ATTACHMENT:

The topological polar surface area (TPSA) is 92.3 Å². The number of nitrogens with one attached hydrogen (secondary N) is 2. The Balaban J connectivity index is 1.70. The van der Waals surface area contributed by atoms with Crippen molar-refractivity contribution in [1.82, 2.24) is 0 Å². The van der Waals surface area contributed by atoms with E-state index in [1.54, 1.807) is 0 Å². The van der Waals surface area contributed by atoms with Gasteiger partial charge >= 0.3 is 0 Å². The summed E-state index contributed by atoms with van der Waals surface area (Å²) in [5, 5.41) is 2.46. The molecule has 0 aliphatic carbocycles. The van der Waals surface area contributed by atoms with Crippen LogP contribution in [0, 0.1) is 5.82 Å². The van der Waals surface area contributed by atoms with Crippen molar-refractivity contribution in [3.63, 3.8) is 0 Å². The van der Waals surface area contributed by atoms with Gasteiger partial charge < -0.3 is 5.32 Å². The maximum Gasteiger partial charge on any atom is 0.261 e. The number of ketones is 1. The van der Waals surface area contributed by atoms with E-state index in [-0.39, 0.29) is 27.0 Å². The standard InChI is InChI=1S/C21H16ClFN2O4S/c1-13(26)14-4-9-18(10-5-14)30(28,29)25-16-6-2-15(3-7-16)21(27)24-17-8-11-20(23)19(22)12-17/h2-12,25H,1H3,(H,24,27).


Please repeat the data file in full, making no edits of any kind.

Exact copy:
The topological polar surface area (TPSA) is 92.3 Å². The number of nitrogens with one attached hydrogen (secondary N) is 2. The Balaban J connectivity index is 1.70. The van der Waals surface area contributed by atoms with Crippen molar-refractivity contribution in [1.82, 2.24) is 0 Å². The van der Waals surface area contributed by atoms with E-state index in [1.54, 1.807) is 0 Å². The van der Waals surface area contributed by atoms with Gasteiger partial charge >= 0.3 is 0 Å². The summed E-state index contributed by atoms with van der Waals surface area (Å²) in [5, 5.41) is 2.46. The molecule has 0 aliphatic carbocycles. The van der Waals surface area contributed by atoms with Crippen LogP contribution in [0, 0.1) is 5.82 Å². The van der Waals surface area contributed by atoms with Crippen molar-refractivity contribution in [3.63, 3.8) is 0 Å². The van der Waals surface area contributed by atoms with Gasteiger partial charge < -0.3 is 5.32 Å². The maximum Gasteiger partial charge on any atom is 0.261 e. The number of ketones is 1. The van der Waals surface area contributed by atoms with E-state index in [-0.39, 0.29) is 27.0 Å². The standard InChI is InChI=1S/C21H16ClFN2O4S/c1-13(26)14-4-9-18(10-5-14)30(28,29)25-16-6-2-15(3-7-16)21(27)24-17-8-11-20(23)19(22)12-17/h2-12,25H,1H3,(H,24,27).